The Kentucky Supreme Court ruled that the State’s right-to-work law is constitutional, defeating an effort by local unions to overturn the law. The Kentucky right-to-work law prohibits agreements between employers and unions that require all of the company’s workers to belong to a union or pay union dues as a condition of employment. The General Drivers, Warehousemen and Helpers Local Union No. 89 and the Kentucky State AFL-CIO argued that the Act violated the state constitution’s equal protection clause, was improperly designated as “emergency legislation” and violated the prohibition on special legislation, and amounted to a taking by the government without compensation. None of the unions’ arguments passed muster. Zuckerman v. Bevin.

A federal judge in the Eastern District of Wisconsin ruled that Silgan Containers LLC cannot bar a union seeking to organize its employees from using its name. The International Association of Machinists and Aerospace Workers used the Silgan name in social media posts recruiting workers interested in unionizing, and Silgan sought a permanent injunction. Though Silgan argued the case was just about trademark misuse, the court held that an injunction would “interfere with legitimate union objectives,” and federal courts are barred from using injunctive powers in a lawsuit arising from a labor dispute. Silgan Containers LLC v. Int’l Ass’n of Machinists and Aerospace Workers, AFL-CIO.

The NLRB voided a unionization vote by baggage handlers at Portland International Airport over jurisdictional issues. The Board ruled that the handlers’ employer, facility operations contractor ABM Onsite Services-West Inc., engages in interstate air transport and thus falls under the jurisdiction of the National Mediation Board, which administers the Railway Labor Act, instead of the NLRB. The agency had previously approved the election during the Obama administration. ABM Onsite Services-West.

The NLRB ruled a portion of workers at PCC Structurals lawfully constitute a “micro-unit.” In denying PCC’s request for review of Seattle-area Regional Director Ronald Hooks’s decision, the NLRB stated that the subset of PCC workers who voted 54-38 to organize with the International Association of Machinists were different enough from their colleagues to unionize as a group separate from their co-workers. The Board stated that the employees, who are rework welders, rework specialists, and crucible repair welders are sufficiently separate from the rest of the employer’s workforce because they are “skilled journeymen craftsman.” PCC Structurals Inc. and International Association of Machinists & Aerospace Workers, AFL-CIO, District Lodge W24.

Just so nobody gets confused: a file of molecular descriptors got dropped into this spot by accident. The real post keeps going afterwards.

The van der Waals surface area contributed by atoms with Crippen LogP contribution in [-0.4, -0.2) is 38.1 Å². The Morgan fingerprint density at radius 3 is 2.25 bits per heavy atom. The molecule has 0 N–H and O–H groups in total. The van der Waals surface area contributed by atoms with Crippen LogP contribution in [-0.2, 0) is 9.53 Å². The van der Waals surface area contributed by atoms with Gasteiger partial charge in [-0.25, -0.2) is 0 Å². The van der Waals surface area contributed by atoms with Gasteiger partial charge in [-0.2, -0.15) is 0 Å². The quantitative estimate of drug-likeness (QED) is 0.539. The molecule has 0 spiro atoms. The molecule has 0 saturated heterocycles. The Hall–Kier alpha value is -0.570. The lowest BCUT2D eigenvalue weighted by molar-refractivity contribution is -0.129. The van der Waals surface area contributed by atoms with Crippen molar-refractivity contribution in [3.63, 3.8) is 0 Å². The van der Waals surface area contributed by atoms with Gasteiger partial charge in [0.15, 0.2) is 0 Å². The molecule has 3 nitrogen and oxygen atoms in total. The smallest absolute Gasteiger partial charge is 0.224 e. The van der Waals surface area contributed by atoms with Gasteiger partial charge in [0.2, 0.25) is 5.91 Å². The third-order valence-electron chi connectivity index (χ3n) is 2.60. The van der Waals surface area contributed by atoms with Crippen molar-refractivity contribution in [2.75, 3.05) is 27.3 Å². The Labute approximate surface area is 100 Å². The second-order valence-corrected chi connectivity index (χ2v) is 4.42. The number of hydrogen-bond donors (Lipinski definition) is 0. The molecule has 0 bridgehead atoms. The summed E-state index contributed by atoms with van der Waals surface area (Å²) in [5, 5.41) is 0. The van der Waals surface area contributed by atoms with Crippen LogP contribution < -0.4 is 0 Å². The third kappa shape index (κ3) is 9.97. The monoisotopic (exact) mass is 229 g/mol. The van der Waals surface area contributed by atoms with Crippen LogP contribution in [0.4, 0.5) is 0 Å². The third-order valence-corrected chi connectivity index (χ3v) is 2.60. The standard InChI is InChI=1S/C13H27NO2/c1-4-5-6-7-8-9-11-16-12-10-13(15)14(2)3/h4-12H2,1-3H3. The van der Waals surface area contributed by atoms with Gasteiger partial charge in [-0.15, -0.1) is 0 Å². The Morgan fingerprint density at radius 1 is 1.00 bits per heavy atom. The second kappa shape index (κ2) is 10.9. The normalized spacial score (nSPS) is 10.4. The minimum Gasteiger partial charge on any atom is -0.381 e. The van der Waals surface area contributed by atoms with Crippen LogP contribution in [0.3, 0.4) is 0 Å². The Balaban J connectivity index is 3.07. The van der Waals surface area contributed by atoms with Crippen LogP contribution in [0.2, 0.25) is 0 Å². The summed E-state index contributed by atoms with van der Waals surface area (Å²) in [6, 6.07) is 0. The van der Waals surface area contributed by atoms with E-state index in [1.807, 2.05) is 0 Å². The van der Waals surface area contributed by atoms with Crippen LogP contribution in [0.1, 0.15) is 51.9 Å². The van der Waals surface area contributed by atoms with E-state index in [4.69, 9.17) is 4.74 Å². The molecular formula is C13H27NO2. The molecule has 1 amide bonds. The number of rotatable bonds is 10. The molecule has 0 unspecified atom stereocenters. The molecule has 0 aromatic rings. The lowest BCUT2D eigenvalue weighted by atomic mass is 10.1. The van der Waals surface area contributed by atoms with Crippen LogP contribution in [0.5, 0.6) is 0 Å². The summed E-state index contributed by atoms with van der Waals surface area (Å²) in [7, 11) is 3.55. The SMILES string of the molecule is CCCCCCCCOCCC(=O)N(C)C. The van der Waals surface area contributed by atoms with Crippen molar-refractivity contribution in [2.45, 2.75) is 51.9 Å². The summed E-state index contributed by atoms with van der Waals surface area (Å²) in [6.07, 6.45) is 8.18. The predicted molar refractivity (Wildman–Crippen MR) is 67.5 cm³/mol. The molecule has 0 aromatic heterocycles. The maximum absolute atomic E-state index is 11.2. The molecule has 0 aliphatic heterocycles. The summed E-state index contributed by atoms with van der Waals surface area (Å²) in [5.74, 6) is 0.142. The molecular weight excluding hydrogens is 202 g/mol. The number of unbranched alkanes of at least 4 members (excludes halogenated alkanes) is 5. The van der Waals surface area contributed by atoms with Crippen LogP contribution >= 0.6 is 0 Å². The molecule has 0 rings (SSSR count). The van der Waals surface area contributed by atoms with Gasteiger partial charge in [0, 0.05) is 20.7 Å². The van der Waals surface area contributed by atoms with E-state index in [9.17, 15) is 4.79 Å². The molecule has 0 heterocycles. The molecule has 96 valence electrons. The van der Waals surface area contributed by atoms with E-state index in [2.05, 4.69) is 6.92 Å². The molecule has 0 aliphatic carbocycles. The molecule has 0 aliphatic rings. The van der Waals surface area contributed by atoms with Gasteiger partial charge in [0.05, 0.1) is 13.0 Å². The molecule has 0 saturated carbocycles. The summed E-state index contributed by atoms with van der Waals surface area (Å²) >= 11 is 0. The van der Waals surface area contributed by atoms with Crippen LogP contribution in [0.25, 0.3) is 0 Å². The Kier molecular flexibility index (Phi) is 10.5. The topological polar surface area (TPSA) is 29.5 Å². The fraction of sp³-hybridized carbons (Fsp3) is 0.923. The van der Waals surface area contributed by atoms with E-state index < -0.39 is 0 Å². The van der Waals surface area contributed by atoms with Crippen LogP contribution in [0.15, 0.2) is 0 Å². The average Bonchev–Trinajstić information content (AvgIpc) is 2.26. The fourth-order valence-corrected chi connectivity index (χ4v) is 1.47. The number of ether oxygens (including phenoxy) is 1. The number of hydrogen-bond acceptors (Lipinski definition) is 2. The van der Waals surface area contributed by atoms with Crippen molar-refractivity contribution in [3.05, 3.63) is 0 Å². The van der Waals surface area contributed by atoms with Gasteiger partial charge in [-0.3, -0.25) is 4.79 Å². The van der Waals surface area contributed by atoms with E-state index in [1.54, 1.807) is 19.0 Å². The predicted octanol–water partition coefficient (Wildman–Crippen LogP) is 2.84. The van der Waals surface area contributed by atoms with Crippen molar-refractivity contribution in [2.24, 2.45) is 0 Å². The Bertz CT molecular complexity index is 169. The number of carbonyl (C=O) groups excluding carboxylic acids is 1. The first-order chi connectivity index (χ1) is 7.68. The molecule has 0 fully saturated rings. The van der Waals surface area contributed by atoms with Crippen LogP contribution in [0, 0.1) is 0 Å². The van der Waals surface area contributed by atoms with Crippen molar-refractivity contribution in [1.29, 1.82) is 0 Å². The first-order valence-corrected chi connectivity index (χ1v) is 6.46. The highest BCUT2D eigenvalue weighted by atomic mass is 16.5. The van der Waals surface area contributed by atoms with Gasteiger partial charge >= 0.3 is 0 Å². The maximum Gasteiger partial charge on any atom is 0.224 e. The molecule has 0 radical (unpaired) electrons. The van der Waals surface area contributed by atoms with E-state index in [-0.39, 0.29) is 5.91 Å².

Upholding an ALJ decision, the NLRB held that Rockwell Mining lawfully terminated a worker who caused a serious accident, even though he was engaged in legally protected efforts to unionize. The United Mine Workers of America filed an unfair labor practice charge against the company when an employee, mobile equipment manager Jerry Hager, was fired after driving a dump truck off the road. Hager’s negligent driving was a terminable offense, according to the ALJ, because it caused serious injury to him and substantial costs to the company, and the company would have fired him even if he had not been involved in protected union activity. Rockwell Mining.

An NLRB judge ruled that the Maine Coast Memorial Hospital must rehire its former activities coordinator, Karen-Jo Young, after she criticized the hospital in a letter to her local newspaper for pushing out veteran doctors and employing too few nurses. Young, who is not represented by the hospital’s nurses’ union, wrote to The Ellsworth American in September 2017 in response to a series of articles about employee unrest at the hospital. She supported the hospital’s nurses “for going public with their valid concerns of inadequate, unsafe staffing levels.” The judge determined that because Young supported the union representing the hospital’s nurses, her firing violated federal labor law. Maine Cost Regional Health Facilities et al. and Karen-Jo Young.

An NLRB Administrative Law Judge ruled that a New York shipping box maker violated federal labor law by refusing to bargain with a Teamsters unit that absorbed another local that had represented its workers. Teamsters Local 503 inherited Local 27’s representation of Cascades Containerboard Packaging-Lancaster workers, and the ALJ ruled the company’s argument that the merger of the two locals severed the bargaining relationship. Cascades Containerboard Packaging-Lancaster and Graphic Communication Conference/International Brotherhood of Teamsters Local 503.

The NLRB will reconsider the workplace rules of Securitas Security Services USA, AmeriFirst Financial Inc., and more than 10 other companies. In sending several cases involving employee handbooks and other work rules back down to administrative law judges and regional directors with instructions to consider the cases under the agency’s new, more employer-friendly legal framework, the Board said that the lawfulness of rules should depend on their impact on employee rights and the employers’ legitimate interests for having the rules.

Rather than issuing one rule to revamp the NLRB’s Obama-era union election rule, the current Board will release a series of proposed rules over the next few months to change specific aspects of the union election process. The agency requested public feedback over whether to change the controversial regulation that was finalized in 2014. After reviewing the public’s comments, the Board decided to adopt piecemeal revisions targeting specific areas of concern. Chairman John Ring stated that the issue of joint employer is one of the areas that will likely be revised.